We spent some time trying to locate the trail, looping around and backtracking, but by this point we were thoroughly lost. We stopped and pulled out our compass and maps. We had already been on the trail for about 16 hours since our start in Big Lake. We were exhausted and all getting close to hypothermia, especially me. When you are in that condition, maps and compasses do not make any sense. Later, back at home when we looked at the maps, it would have been so easy to continue and use our compass to go on through the storm.
After wandering around for another hour, we finally decided to return to Rainy Pass Lodge - if we could find it. We had picked up two native Alaska race teams, but one of the teams decided to take off in the other direction by themselves. I wondered if they hadn't just signed their death certificates. (We later learned that they had found their way through the storm.) The team that stayed with us had one machine with the headlight out, so we tried to keep that machine between us so he would not get lost from the group.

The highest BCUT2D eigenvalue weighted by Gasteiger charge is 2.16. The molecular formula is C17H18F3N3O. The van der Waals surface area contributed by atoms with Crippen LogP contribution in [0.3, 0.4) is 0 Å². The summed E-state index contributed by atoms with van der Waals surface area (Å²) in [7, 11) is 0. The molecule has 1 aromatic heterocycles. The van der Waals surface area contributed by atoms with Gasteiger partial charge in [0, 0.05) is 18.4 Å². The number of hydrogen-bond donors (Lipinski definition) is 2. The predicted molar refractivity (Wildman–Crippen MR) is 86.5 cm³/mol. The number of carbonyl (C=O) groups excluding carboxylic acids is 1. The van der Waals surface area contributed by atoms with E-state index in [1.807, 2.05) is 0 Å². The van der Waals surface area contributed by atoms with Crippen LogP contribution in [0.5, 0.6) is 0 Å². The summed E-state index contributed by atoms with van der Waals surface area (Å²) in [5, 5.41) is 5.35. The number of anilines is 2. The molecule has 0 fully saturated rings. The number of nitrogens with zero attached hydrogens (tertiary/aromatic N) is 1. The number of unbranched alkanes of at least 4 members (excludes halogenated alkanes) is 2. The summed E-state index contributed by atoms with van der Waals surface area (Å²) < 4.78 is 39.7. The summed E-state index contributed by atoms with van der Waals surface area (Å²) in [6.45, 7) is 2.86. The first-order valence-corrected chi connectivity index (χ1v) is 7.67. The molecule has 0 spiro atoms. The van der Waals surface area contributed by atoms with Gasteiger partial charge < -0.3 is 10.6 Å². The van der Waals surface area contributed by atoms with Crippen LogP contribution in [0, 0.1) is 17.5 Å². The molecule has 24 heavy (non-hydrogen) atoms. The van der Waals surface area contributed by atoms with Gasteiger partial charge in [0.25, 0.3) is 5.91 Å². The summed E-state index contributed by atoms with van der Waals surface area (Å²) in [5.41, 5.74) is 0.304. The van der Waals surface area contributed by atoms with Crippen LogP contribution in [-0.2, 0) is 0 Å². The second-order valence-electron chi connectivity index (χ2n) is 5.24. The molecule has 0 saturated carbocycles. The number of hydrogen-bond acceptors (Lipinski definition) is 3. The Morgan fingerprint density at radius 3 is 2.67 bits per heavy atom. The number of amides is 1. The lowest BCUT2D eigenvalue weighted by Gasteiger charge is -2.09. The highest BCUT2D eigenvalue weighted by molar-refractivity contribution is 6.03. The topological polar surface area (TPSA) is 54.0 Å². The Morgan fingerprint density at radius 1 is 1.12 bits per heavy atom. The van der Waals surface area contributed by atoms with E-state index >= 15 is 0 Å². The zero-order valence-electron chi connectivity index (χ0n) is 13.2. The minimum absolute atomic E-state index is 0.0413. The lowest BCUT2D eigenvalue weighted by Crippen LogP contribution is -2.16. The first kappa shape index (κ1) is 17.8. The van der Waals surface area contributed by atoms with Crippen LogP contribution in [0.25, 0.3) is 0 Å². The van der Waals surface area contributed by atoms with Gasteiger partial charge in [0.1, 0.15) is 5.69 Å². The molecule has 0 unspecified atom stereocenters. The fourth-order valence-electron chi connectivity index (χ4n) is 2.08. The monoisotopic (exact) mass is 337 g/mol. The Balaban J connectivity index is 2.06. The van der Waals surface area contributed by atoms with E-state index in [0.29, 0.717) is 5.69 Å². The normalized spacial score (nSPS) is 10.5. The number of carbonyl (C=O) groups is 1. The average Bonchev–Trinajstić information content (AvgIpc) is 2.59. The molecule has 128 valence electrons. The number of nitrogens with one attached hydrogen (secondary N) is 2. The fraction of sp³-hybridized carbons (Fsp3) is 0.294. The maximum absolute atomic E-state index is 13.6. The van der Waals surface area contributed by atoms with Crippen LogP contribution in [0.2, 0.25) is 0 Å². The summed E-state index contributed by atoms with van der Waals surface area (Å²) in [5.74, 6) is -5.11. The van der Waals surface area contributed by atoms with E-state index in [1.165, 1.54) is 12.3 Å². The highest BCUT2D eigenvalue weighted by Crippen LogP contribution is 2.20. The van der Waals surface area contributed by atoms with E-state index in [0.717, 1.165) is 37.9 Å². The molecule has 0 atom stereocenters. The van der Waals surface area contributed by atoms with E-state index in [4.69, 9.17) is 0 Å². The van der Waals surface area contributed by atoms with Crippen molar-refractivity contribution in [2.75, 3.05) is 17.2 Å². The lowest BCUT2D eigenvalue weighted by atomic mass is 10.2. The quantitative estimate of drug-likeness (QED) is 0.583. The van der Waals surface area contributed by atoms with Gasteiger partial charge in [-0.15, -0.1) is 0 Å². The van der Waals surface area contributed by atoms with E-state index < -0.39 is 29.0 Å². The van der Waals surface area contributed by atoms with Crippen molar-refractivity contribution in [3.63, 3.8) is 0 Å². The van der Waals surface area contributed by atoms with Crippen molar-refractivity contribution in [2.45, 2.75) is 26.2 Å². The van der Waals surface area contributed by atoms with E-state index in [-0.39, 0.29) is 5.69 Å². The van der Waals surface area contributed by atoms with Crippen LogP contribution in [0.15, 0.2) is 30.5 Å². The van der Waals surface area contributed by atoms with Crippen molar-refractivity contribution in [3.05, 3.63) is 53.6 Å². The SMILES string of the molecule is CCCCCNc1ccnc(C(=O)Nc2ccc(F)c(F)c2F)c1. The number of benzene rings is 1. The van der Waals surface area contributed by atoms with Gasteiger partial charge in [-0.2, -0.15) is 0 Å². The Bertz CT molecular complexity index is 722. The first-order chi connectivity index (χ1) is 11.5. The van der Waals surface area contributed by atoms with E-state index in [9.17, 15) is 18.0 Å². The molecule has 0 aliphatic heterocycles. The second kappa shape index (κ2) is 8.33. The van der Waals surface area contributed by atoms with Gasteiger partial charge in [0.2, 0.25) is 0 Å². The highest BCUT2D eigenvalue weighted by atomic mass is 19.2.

Being originally from South Dakota, I had always said that the difference between Dakota and Alaska was that the snow came down straight in Alaska and sideways in Dakota. Well, this could have easily been a Dakota blizzard. The harder it snowed, the harder the wind blew. Keeping your bearings on where you were going was difficult.
The next time the group stopped, I suggested that we find a place to make a shelter and build a fire to wait out the storm. I was getting cold, colder than I had ever been in my life. Pretty scared, too, even to the point of thinking that maybe, just maybe, we weren't going to get out of this one alive. I hadn't experienced this much anxiety since being a door gunner in Vietnam. The group agreed to go one more hour and if we hadn't found the Lodge by then, we would hole up. Since the wind had hit us in the face on the way out, we decided the way back was to put the wind to our backs.